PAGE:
Ruha Benjamin, Ph.D., C'2001
Ruha Benjamin is a Visiting Fellow with the Program on Science, Technology & Society (STS) at the Harvard Kennedy School of Government and an American Council of Learned Societies fellow on leave from Boston University, where she serves as assistant professor of Sociology and African American studies.
While at Harvard, Ruha is completing a book People’s Science: Bodies & Rights on the Stem Cell Frontier (Stanford University Press 2013), which examines struggles over public participation in the implementation of California’s stem cell initiative. She is also continuing work on a second project entitled Provincializing Science, which investigates the interplay between folk ethnoracial taxonomies, government classifications, and population genomics in South Africa, India, and Mexico.
Ruha’s book, People’s Science: Bodies & Rights on the Stem Cell Frontier, examines the tension between scientific expedience and socio-political equity. It expands the meaning of ‘participatory science’ beyond the default public of patient advocates to include subordinated social groups who are likewise impacted by and implicated in the life sciences. Based upon two years of multi-sited fieldwork in the California stem cell initiative, People’s Science builds upon the framework of bioconstitutionalism in which advances in the life sciences lead to new claims about ‘who we are, what we are owed, and what we are responsible for’ as objects and subjects of science.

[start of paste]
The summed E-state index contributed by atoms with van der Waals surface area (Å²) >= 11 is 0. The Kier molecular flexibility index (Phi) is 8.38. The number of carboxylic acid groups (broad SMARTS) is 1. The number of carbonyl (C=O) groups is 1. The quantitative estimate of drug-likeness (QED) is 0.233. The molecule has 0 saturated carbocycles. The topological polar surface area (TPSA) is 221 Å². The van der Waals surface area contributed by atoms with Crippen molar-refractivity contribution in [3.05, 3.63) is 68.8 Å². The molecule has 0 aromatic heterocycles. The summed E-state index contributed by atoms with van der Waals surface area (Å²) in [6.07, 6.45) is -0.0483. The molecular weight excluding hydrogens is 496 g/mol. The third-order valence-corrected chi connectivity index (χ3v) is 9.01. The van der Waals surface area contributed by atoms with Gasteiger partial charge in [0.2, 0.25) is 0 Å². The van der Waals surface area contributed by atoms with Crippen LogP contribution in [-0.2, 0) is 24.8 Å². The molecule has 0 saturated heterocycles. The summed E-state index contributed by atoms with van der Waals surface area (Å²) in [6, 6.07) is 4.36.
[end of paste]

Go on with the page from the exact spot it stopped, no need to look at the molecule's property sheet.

Her second project, Provincializing Science, examines the use of genomics in pharmaceutical development—who does it, who owns it, and who consumes it—as a primary locus of struggle in emerging economies. It draws on a combination of in-depth interviews, participant observation, and a mixed archive of documents and media to understand the relationship between biological knowledge and sociopolitical demands.
Ruha received a BA (2001) in Sociology and Anthropology from Spelman College where she was Valedictorian, an MA (2004) and PhD (2008) in Sociology from UC Berkeley (2008), and completed a postdoctoral fellowship (2010) at UCLA’s Institute for Society & Genetics. She has received grants and fellowships from the American Council of Learned Societies, National Science Foundation, Ford Foundation, California Institute for Regenerative Medicine, and UC Berkeley Townsend Center for the Humanities, among others.
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